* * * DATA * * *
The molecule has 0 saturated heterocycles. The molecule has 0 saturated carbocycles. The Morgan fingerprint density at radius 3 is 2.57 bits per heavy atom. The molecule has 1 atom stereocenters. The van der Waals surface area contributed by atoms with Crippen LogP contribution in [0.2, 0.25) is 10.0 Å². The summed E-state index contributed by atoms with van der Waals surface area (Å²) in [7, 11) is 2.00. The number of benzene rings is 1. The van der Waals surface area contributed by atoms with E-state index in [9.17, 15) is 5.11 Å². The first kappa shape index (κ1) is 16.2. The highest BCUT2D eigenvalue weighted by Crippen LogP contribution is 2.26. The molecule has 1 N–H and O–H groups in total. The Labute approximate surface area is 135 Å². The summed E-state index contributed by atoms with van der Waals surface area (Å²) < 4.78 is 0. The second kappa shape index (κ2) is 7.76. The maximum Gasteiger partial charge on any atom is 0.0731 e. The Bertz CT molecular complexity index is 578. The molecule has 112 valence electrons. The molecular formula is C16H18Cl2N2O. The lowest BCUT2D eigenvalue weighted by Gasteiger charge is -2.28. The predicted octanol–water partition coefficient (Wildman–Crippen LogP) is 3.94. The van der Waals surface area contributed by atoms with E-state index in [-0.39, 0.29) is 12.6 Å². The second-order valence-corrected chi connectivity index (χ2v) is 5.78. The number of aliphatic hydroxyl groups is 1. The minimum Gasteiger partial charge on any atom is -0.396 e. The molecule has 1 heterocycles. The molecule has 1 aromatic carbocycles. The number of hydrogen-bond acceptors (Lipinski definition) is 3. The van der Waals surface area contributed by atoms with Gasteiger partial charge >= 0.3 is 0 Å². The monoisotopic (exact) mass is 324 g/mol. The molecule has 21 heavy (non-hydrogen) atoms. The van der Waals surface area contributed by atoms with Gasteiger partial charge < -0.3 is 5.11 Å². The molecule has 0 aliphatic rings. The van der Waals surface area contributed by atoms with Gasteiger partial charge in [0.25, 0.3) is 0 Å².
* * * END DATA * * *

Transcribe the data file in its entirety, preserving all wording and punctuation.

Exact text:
The molecule has 0 saturated heterocycles. The molecule has 0 saturated carbocycles. The Morgan fingerprint density at radius 3 is 2.57 bits per heavy atom. The molecule has 1 atom stereocenters. The van der Waals surface area contributed by atoms with Crippen LogP contribution in [0.2, 0.25) is 10.0 Å². The summed E-state index contributed by atoms with van der Waals surface area (Å²) in [7, 11) is 2.00. The number of benzene rings is 1. The van der Waals surface area contributed by atoms with E-state index in [9.17, 15) is 5.11 Å². The first kappa shape index (κ1) is 16.2. The highest BCUT2D eigenvalue weighted by Crippen LogP contribution is 2.26. The molecule has 1 N–H and O–H groups in total. The Labute approximate surface area is 135 Å². The summed E-state index contributed by atoms with van der Waals surface area (Å²) < 4.78 is 0. The second kappa shape index (κ2) is 7.76. The maximum Gasteiger partial charge on any atom is 0.0731 e. The Bertz CT molecular complexity index is 578. The molecule has 112 valence electrons. The molecular formula is C16H18Cl2N2O. The lowest BCUT2D eigenvalue weighted by Gasteiger charge is -2.28. The predicted octanol–water partition coefficient (Wildman–Crippen LogP) is 3.94. The van der Waals surface area contributed by atoms with E-state index in [-0.39, 0.29) is 12.6 Å². The second-order valence-corrected chi connectivity index (χ2v) is 5.78. The number of aliphatic hydroxyl groups is 1. The minimum Gasteiger partial charge on any atom is -0.396 e. The molecule has 1 heterocycles. The molecule has 1 aromatic carbocycles. The number of hydrogen-bond acceptors (Lipinski definition) is 3. The van der Waals surface area contributed by atoms with Gasteiger partial charge >= 0.3 is 0 Å². The monoisotopic (exact) mass is 324 g/mol. The molecule has 21 heavy (non-hydrogen) atoms. The van der Waals surface area contributed by atoms with Gasteiger partial charge < -0.3 is 5.11 Å². The molecule has 0 aliphatic rings. The van der Waals surface area contributed by atoms with Gasteiger partial charge in [0.25, 0.3) is 0 Å².